My College:

Meet Adina Glickman! CollegiateParent's advice columnist has practical and compassionate advice on all matters related to supporting your teen or young adult.

Ask Adina a Question

Time Off From College — How Long Is Too Long?

Hi Adina, I have a question (or maybe a few questions!) about my son who has taken time off from college to try to become a professional cyclist. He completed his first two years of college, but has been off for almost two years now. My question is whether, when […] Read More

Why Does My Smart Teen Lack Self-Confidence?

Dear Adina, My 17-year-old daughter (junior in high school) is very smart — all A's in AP and Honors classes, but lacks a degree of self-confidence. When I asked her about searching for a college she might like, she is basically less than interested (at least outwardly). Any suggestions for […] Read More

Do College Students Have to Get Internships?

Dear Adina, What kind of summer jobs/experiences are ideal or expected of college students? Is it necessary or advantageous to get a “career-related” internship or experience starting early in your college years? Dear Parent, Ideal? Expected? LOL. Such a 2019 notion. Right now it’s more about Coping, Adapting and Being […] Read More

Wishing I Heard More Often from My Student

Dear Adina, What is the appropriate frequency that you should check in with your college student if you are not hearing from them? ...and a related question... Dear Adina, How do you encourage a college-aged young man to be a better communicator with his parents and sibling? (My biggest current […] Read More

Worried Because My Senior Isn't Looking for a Job

Hi Adina! My son is about to graduate and has shown little interest in searching for his first job. He has been and is being treated for depression, anxiety and OCD and usually feels overwhelmed by school/life (even though he has only ever taken 15 credits a semester and not […] Read More

How Do I Motivate My Student?

Dear Adina, When you know your child is under-performing in college what do you recommend to do? In other words, can you motivate a kid to do well and if so how? Dear Parent, Many students arrive at college somewhat burned out on school. They have been entirely focused on […] Read More

What Can I Say to Give My Student Hope for the Future?

Dear Adina, My young adult child has shared her feelings that she probably won't want to have kids because of climate change and how "messed up" the world is going to be in another twenty years. This makes me sad, not just on a personal level, but because she says […] Read More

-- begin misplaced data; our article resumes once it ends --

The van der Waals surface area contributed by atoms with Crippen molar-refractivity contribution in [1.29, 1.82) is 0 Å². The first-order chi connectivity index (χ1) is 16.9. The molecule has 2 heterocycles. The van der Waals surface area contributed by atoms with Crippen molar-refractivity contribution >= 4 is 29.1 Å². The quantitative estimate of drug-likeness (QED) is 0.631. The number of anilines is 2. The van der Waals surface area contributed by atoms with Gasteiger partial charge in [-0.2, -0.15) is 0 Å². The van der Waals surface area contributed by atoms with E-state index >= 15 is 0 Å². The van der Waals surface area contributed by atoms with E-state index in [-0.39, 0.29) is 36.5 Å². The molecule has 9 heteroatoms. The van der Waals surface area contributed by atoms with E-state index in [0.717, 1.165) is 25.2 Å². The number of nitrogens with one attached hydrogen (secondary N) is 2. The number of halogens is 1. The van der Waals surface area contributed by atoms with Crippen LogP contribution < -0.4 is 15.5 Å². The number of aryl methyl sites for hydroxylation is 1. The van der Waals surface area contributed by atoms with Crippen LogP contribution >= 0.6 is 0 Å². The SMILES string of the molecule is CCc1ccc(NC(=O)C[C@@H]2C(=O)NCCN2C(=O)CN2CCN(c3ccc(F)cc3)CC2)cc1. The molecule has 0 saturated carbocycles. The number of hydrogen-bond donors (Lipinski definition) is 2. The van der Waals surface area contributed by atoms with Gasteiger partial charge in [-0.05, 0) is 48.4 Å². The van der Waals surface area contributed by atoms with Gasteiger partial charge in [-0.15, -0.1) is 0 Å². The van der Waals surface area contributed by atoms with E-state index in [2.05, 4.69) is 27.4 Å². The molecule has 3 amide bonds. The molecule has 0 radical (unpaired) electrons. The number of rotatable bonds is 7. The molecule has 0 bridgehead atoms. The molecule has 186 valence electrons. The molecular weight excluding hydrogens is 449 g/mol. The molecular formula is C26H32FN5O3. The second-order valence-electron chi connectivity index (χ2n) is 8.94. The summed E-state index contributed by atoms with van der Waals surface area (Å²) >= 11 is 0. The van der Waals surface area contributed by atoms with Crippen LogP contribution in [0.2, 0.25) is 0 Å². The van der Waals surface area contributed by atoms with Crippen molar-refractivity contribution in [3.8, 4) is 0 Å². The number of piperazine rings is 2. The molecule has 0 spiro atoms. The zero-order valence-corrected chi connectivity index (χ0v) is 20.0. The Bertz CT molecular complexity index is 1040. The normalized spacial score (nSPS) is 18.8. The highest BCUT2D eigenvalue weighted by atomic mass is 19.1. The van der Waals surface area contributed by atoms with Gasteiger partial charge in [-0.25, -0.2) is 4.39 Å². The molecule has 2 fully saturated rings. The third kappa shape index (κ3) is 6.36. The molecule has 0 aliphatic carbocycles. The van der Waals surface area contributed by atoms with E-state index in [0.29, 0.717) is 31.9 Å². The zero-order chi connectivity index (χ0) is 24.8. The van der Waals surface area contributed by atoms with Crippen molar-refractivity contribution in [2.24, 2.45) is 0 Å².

How Do I Nudge My Student to Go to Virtual Activities?

Dear Adina, How do I get my son, who began college as a freshman this past September during the "COVID era," to get involved in campus activities even though they are currently all being held virtually? How do I get him to meet some new people at school and become […] Read More

How Do I Encourage My Student to Reach Out to Professors?

Dear Adina, How do you get your college student to go out of their comfort zone and reach out to their professors and foster relationships with them? Dear Parent, So many professors I’ve talked to over the years feel very sad that more students don’t come to office hours. Students […] Read More

Sad About My New Grad Moving Away

Dear Adina, My son is a senior in college and his current job search is really on my mind. I’d love to know how to remain excited about and supportive of his future opportunities, when it’s highly likely he will be moving very far away. I want to be so […] Read More
Do you have a question for Adina?

Click Here

  • Comments Box SVG iconsUsed for the like, share, comment, and reaction icons
    4 days ago
    CollegiateParent

    Dorm decorating has become an industry.

    There are professional dorm decorators, décor kits, Pinterest boards, etc. There are even colleges and universities with reputations for high level décor by their students.

    I’d like to share some thoughts about décor for parents and students to consider.

    Room Furnishings Policy

    Every Residence Life Department has a dorm decorating policy in place. It is so important to follow the rules to avoid fines for damages, missing items, etc. Many residence halls restrict the use of tape and adhesive products because they aren’t always removed properly and despite the “no damage” promise can damage walls and doors. Decorating policies can vary widely because they’re based on the particular building and its paint, furniture, etc.

    Furniture

    Room furniture provided by the college and university is required to remain in the room unless other arrangements have been made (for example, because of a medical accommodation). This means any furniture removed (without the school’s approval) is the responsibility of the student(s) assigned to the room. Work with the furniture in your space.